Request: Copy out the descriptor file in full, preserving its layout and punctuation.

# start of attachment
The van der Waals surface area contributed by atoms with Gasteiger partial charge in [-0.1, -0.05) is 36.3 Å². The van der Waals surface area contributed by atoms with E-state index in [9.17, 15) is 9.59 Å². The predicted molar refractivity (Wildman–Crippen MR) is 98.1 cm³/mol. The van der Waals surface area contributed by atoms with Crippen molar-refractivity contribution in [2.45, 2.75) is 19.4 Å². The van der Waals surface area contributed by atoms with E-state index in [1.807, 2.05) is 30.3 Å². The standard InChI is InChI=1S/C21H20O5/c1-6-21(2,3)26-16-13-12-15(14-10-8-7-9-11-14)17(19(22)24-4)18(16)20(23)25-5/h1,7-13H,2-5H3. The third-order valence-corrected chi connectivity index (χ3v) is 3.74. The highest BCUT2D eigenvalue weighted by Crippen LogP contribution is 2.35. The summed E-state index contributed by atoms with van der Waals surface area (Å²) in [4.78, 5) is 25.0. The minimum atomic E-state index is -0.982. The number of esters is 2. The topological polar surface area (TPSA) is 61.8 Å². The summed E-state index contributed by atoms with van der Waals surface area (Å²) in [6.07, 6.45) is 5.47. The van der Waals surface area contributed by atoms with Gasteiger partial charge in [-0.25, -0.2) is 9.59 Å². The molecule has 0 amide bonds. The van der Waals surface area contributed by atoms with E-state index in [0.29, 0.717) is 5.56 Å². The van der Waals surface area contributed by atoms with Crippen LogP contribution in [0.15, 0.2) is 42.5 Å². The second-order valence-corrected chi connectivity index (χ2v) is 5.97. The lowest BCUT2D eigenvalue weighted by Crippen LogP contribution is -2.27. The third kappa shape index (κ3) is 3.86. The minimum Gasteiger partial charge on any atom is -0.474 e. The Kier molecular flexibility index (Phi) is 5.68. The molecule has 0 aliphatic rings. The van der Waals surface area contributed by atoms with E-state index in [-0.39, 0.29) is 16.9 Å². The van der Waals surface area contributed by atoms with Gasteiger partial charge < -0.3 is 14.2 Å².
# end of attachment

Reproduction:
The van der Waals surface area contributed by atoms with Gasteiger partial charge in [-0.1, -0.05) is 36.3 Å². The van der Waals surface area contributed by atoms with E-state index in [9.17, 15) is 9.59 Å². The predicted molar refractivity (Wildman–Crippen MR) is 98.1 cm³/mol. The van der Waals surface area contributed by atoms with Crippen molar-refractivity contribution in [2.45, 2.75) is 19.4 Å². The van der Waals surface area contributed by atoms with E-state index in [1.807, 2.05) is 30.3 Å². The standard InChI is InChI=1S/C21H20O5/c1-6-21(2,3)26-16-13-12-15(14-10-8-7-9-11-14)17(19(22)24-4)18(16)20(23)25-5/h1,7-13H,2-5H3. The third-order valence-corrected chi connectivity index (χ3v) is 3.74. The highest BCUT2D eigenvalue weighted by Crippen LogP contribution is 2.35. The summed E-state index contributed by atoms with van der Waals surface area (Å²) in [4.78, 5) is 25.0. The minimum atomic E-state index is -0.982. The number of esters is 2. The topological polar surface area (TPSA) is 61.8 Å². The summed E-state index contributed by atoms with van der Waals surface area (Å²) in [6.07, 6.45) is 5.47. The van der Waals surface area contributed by atoms with Gasteiger partial charge in [-0.25, -0.2) is 9.59 Å². The molecule has 0 amide bonds. The van der Waals surface area contributed by atoms with E-state index in [0.29, 0.717) is 5.56 Å². The van der Waals surface area contributed by atoms with Crippen LogP contribution in [0.15, 0.2) is 42.5 Å². The second-order valence-corrected chi connectivity index (χ2v) is 5.97. The lowest BCUT2D eigenvalue weighted by Crippen LogP contribution is -2.27. The third kappa shape index (κ3) is 3.86. The minimum Gasteiger partial charge on any atom is -0.474 e. The Kier molecular flexibility index (Phi) is 5.68. The molecule has 0 aliphatic rings. The van der Waals surface area contributed by atoms with E-state index in [-0.39, 0.29) is 16.9 Å². The van der Waals surface area contributed by atoms with Gasteiger partial charge < -0.3 is 14.2 Å².